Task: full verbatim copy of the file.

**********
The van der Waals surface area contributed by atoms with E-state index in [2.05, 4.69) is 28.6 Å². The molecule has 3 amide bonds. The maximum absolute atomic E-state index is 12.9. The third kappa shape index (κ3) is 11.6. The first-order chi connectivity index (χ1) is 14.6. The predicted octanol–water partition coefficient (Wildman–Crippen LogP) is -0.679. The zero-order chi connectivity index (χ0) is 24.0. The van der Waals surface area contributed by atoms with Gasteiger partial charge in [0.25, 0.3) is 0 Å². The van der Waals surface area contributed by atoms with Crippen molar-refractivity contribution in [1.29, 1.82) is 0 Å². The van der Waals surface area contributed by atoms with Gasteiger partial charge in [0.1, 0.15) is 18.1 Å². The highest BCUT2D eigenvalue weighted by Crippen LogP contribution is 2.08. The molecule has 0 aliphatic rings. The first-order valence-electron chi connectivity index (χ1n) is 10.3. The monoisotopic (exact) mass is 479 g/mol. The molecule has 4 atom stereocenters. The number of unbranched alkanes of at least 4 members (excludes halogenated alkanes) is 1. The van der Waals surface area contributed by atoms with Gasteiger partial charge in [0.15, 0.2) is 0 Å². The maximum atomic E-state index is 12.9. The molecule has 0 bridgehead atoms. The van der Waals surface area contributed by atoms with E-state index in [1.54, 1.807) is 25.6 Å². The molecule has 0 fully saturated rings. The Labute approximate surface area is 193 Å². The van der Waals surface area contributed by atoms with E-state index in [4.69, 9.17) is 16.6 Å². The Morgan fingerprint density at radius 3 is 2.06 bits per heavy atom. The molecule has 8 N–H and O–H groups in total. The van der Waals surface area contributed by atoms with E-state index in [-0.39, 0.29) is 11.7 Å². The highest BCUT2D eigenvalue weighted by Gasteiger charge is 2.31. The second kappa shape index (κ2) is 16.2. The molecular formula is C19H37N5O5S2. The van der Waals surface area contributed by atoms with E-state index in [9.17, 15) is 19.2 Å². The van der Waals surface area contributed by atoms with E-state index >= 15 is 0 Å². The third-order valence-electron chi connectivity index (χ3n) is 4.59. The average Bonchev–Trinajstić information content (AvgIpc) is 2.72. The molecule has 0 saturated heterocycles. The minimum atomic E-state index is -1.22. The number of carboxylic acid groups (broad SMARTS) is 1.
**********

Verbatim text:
The van der Waals surface area contributed by atoms with E-state index in [2.05, 4.69) is 28.6 Å². The molecule has 3 amide bonds. The maximum absolute atomic E-state index is 12.9. The third kappa shape index (κ3) is 11.6. The first-order chi connectivity index (χ1) is 14.6. The predicted octanol–water partition coefficient (Wildman–Crippen LogP) is -0.679. The zero-order chi connectivity index (χ0) is 24.0. The van der Waals surface area contributed by atoms with Gasteiger partial charge in [0.25, 0.3) is 0 Å². The van der Waals surface area contributed by atoms with Crippen molar-refractivity contribution in [1.29, 1.82) is 0 Å². The van der Waals surface area contributed by atoms with Gasteiger partial charge in [0.1, 0.15) is 18.1 Å². The highest BCUT2D eigenvalue weighted by Crippen LogP contribution is 2.08. The molecule has 0 aliphatic rings. The first-order valence-electron chi connectivity index (χ1n) is 10.3. The monoisotopic (exact) mass is 479 g/mol. The molecule has 4 atom stereocenters. The number of unbranched alkanes of at least 4 members (excludes halogenated alkanes) is 1. The van der Waals surface area contributed by atoms with Gasteiger partial charge in [0.15, 0.2) is 0 Å². The maximum atomic E-state index is 12.9. The molecule has 0 bridgehead atoms. The van der Waals surface area contributed by atoms with E-state index in [1.54, 1.807) is 25.6 Å². The molecule has 0 fully saturated rings. The Labute approximate surface area is 193 Å². The van der Waals surface area contributed by atoms with E-state index in [4.69, 9.17) is 16.6 Å². The Morgan fingerprint density at radius 3 is 2.06 bits per heavy atom. The molecule has 8 N–H and O–H groups in total. The van der Waals surface area contributed by atoms with E-state index in [-0.39, 0.29) is 11.7 Å². The highest BCUT2D eigenvalue weighted by Gasteiger charge is 2.31. The second kappa shape index (κ2) is 16.2. The molecular formula is C19H37N5O5S2. The van der Waals surface area contributed by atoms with E-state index in [9.17, 15) is 19.2 Å². The van der Waals surface area contributed by atoms with E-state index >= 15 is 0 Å². The third-order valence-electron chi connectivity index (χ3n) is 4.59. The average Bonchev–Trinajstić information content (AvgIpc) is 2.72. The molecule has 0 saturated heterocycles. The minimum atomic E-state index is -1.22. The number of carboxylic acid groups (broad SMARTS) is 1.